Saturday 9 January 2016

Did you hear the one about the red robin, the orange wireworm, the yellow centipede and the frustrated fumbling photographer?


I am a humble hard working robin

I am usually too engrossed to notice the robin that always seems to be there with me in the garden. He pays a great deal of attention to whatever I am doing. I deduce that he is hoping I will disturb something delectable and juicy. His bad luck is that I don’t dig.
When I was preparing the post about slugs that will follow tomorrow I thought I would recruit his help to provide me with a nice picture of him eating a slug.

This is just a short story of how he failed to cooperate but did provide me with pleasure and amusement and a small anecdote that illustrates a point I made in a previous post.

My speed with a camera might be described as lethargic, even sluggish.

Not today pictures of birds of the quality that Cathi passes  over. Never-the-less I cannot resist telling you about my ornithological friend. The trouble is he just keeps moving. The first I see him is under my nose. Perhaps to pass the time of day? He quickly hops away. Under the potting bench or perhaps to perch on a pot?  At any sign of a camera he is away and hides in a hole in the hedge. As soon as I go back to gardening he is back watching and stealing a morsel!

You won’t catch me

Put that camera down!

Last week I knocked out a large pot of compost that had grown one of my tomatoes. To my delight amongst the exposed soil crumbs was a wireworm and a very wriggly yellow centipede. A very hungry predator. 


Where is my manna?
The fascinating coincidence was that this scene illustrated a very common gardening delusion. Many gardeners do not actually recognise a true wireworm but almost universally, the UK over, think that the yellow centipede is a wireworm.

a beneficial predator
It coils like a cobra It's a beneficial predator
I am quick, you won’t catch me

Lunch grub 
The robin was there to bear witness. I managed to get out of focus pictures of the wireworm and the centipede. It would be great to include my new friend in a picture too. They were all correctly aligned.....

The little ***** hopped forward towards me... 
cheeky chappie I mean....
devoured  the wireworm in one gulp and flitted away. 

What a fantastic picture! 

Missed it! And the quick witted centipede buried itself never to be seen again.

I wonder if Cathi has any nice pictures....?
I wonder if my pictures are of the same robin …?

Note for tomorrow’s post, Both robins and centipedes eat slugs

Don’t mix up beneficial centipedes with harmful millipedes


  1. I always feel so sorry for the poor little centipede when it's a case of mistaken identity. I guess to most people he is more wiry than an actual wireworm. I seem to remember doing a similar post at one time. Something like when is a wireworm not a wireworm. It doesn't help when sometimes they are found in holes in potatoes, no doubt they have either eaten the culprit that has made the hole ha ha I've just found a nice quiet resting place. It's a case of wrong place wrong time.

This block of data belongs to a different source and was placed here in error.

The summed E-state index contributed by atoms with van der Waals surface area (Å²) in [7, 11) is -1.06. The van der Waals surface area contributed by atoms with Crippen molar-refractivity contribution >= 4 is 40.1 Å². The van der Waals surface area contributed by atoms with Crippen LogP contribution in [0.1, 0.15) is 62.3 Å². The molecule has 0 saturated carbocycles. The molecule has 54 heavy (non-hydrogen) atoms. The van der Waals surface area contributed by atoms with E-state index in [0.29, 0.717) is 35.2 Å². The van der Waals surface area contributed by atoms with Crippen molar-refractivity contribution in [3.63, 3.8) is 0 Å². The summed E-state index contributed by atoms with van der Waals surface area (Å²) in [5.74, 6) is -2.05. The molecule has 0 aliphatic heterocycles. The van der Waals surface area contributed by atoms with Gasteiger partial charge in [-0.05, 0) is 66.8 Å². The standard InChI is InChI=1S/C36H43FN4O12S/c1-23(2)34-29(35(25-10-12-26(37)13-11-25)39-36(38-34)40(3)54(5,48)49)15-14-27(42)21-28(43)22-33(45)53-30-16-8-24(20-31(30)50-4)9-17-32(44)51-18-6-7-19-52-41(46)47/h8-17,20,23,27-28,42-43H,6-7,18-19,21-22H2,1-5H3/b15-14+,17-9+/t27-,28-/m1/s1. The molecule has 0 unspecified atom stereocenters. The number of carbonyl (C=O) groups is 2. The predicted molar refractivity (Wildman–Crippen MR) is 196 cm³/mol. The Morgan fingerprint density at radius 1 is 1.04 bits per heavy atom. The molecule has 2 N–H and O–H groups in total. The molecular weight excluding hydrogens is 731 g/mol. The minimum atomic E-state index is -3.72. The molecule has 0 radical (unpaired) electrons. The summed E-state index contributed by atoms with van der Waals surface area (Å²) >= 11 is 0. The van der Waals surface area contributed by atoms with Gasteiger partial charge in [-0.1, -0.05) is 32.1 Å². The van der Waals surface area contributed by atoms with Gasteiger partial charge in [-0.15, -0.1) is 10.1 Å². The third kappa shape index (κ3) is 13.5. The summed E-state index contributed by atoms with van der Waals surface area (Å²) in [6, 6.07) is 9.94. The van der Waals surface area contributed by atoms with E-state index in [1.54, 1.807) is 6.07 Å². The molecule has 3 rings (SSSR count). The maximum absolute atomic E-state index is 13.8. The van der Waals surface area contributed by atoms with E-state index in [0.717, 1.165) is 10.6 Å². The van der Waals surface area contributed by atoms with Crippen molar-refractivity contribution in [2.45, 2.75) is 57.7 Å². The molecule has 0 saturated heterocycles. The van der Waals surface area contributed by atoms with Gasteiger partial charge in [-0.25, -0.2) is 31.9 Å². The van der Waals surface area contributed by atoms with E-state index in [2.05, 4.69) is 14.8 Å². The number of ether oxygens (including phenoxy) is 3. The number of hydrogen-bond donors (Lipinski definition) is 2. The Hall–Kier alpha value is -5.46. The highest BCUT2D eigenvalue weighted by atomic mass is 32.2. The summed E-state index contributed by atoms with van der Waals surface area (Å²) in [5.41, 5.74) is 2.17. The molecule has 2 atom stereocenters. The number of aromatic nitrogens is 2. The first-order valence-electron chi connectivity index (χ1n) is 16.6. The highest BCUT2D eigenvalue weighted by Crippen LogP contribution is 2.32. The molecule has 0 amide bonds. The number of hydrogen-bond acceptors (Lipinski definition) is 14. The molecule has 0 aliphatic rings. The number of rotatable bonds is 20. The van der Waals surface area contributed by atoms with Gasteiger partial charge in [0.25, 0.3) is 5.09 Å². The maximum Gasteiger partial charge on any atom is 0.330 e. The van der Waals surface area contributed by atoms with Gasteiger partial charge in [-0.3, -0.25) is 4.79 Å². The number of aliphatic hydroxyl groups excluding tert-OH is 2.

Blackbirds eat slugs to and it is fascinating to see them wiping the slime off them before they swallow. My sister once watched the hedgehog peeling a slug like a banana. Yuck! By the way have you got a burst facility on your camera? I guess I know what the answer will be. :-)

    1. Getting the blame seems to be the story of my life Sue!
      It might be that I do have a burst facility and just not discovered it! :-) My problem is getting the camera out quick enough!
      I moved some bricks this morning and my robin was back but so was a blackbird that chased my little friend away

    2. But you are not small, fast and wriggly and end up being stamped on!
      You didn't let me down with the camera reply!

  2. I empathise! This morning I was watching a Robin and a Wren disputing territory in the flower-pots just outside my door, and I thought "That would make a good photo". But of course even before I could get my camera they had moved on...

    1. Thank you Mark. Empathy is sometimes in short supply.
      My robin was there again a few minutes ago. He kept his distance from me. I think there are privacy issues!

  3. I don't even try to take pictures of birds. Before you get on to slugs, perhaps you would be able to tell me what happen to snails in my garden. I often find shells unbroken with no snail in them. The snails seem to die mostly in winter. Is it a disease, a predator? I never noticed it in my old garden. Of course I do not mind at all. I am pleased, but I am curious. Have you ever heard that they have diseases? When I go get the compost next year, I will find batches of them, all shells empty, all in perfect shape.

    1. I double checked that snails do not shed their shells as they grow Alain
      There are many predators of snails and no doubt many parasites and diseases. The shells will be natural deaths. Most predators have means of extracting the tasty snail from its shell. I expect they dislike shell as much as we do when cracked shell gets in with our boiled egg!
      Some birds get into a shell by cracking them by dropping them from a height on a hard surface.
      I recently experienced a lot of empty water-snail shells when I had a clean out of my pond

  4. One theory for why robins follow humans is that we are a pig substitute :-)


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